With only 5 more weeks of lectures remaining, and a daunting pile of assignments, study and exams ahead, things are mentally pretty tough at the moment! I'm so deep into this now and I really want to do well, but the sheer volume of work is forcing compromise on all fronts...maybe that's the point?
This semester is basically a continuation of first semester; a trio of nursing "fundamentals" subjects and an anatomy/physiology course making up the remaining full time load. The nursing subjects are a mixed bag of interesting and mundane. Coming from a career in management, the communication and law/ethics subjects are rather tedious but high workloads. The other nursing subject is mostly practical assessments, work placement and other fun stuff. Anatomy and physiology is a wall of text, terminology, and diagrams I simply have to memorise, but fascinating at the same time.
Whilst at residential school this semester, I was chatting with friends in my cohort and we all agreed; the workload this semester has really been kicked up a gear. That in itself is not a bad thing, but when I am forced to deliver assignments that are not reflective of my capability simply because the workload is so high, that frustrates me. So much so, I've had the occasional pity-party thinking "why bother at all?". However, these never last long and I just roll my sleeves up and get on with it. Then I started pondering the logic behind this obvious increase in workload; the faculty must know how this affects students, so what are they trying to teach us?
Having grown up with my mother working in full-time nursing, I have a certain insight (albeit vicarious) into how nurses operate. Some common refrains around the nurses station; "there's never enough time", "I hate having to half-arse that job", "just when you think you can take a break, the nurse call button gets pressed", and so on. Are the faculty refining our prioritisation and work balance skills? Are they trying to let us experience the sleep depravation, stress and nagging self-doubt that seems pervasive in the nursing profession, so we can learn healthy management techniques in the safety of university? I think they are! There is so much support coming from the faculty and the majority of my lecturers and tutors are quite obviously passionate about seeing us succeed. I sense a genuine empathy and willingness to help, which is a great motivator to knuckle-down and keep pushing on. The workload is high, and I expect this to progressively increase over the next two years, but for now, I'm being pushed just hard enough to be uncomfortable, but not so hard I feel overwhelmed; it's a delicate balance and I know some of my cohort are struggling more than others. I help where I can, because we're all in this together, and who knows where or when I might need something from them too?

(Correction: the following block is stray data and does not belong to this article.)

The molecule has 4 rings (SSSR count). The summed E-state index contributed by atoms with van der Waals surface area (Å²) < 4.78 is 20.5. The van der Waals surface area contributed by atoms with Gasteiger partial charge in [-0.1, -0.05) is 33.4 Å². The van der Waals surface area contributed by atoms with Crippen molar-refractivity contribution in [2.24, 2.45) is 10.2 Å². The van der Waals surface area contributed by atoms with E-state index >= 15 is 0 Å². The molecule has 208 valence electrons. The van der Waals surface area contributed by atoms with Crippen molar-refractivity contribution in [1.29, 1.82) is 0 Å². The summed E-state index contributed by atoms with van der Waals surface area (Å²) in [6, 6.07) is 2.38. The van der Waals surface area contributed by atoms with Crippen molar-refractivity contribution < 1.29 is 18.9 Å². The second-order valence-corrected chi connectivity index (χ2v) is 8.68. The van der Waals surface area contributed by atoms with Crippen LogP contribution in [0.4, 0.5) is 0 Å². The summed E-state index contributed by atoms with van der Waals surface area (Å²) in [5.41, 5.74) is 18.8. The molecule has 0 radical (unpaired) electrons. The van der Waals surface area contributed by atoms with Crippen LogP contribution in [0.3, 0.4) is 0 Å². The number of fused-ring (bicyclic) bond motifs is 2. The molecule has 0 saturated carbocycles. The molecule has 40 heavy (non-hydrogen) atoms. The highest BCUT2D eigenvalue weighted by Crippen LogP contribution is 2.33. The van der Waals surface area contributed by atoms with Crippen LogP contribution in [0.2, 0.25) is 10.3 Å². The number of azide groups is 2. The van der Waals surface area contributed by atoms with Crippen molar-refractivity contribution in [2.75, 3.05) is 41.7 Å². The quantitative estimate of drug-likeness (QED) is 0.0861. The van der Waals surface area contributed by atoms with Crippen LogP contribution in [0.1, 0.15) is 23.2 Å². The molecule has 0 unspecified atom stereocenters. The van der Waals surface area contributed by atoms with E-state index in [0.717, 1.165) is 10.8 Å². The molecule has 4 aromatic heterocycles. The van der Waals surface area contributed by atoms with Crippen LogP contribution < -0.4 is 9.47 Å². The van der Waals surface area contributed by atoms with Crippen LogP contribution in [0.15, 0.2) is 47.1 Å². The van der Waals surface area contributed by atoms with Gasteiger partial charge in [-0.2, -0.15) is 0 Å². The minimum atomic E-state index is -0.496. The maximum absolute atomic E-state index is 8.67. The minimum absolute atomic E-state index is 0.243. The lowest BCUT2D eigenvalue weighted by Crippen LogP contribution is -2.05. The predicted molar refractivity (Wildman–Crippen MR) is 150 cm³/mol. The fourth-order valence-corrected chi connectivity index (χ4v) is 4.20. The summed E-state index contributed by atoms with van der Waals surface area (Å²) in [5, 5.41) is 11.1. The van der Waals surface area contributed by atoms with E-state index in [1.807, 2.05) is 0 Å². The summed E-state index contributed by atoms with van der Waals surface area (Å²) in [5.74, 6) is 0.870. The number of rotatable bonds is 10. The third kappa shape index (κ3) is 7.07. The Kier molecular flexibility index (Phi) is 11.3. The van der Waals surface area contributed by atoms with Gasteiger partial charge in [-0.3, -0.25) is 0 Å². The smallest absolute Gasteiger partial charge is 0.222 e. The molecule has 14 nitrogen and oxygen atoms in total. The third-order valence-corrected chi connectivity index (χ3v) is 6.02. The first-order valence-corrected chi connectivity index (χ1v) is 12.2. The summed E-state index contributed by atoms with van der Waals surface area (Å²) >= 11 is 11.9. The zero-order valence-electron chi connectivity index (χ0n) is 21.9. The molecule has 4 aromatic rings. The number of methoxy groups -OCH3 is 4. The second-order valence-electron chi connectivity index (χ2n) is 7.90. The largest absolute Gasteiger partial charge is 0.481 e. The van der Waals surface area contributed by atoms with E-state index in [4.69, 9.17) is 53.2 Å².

So whilst first year has been a bit of a grind, I'm looking forward to the next two years of training where I will have more contact with patients, more advanced skills to practice and perfect, and more knowledge to drive my decisions (clinical reasoning). As my brother (also a nurse) advised me when I started this journey; it will stretch and challenge you, but the process works, so lean into it, don't fight it, and be the best nurse you can be! Sage words big brother, I'm starting to see what you meant.
Enough navel-gazing! I have a couple thousand words to write, a quiz to complete before Sunday, work placement to sort out, 3 exams to study for and a cup of coffee going cold.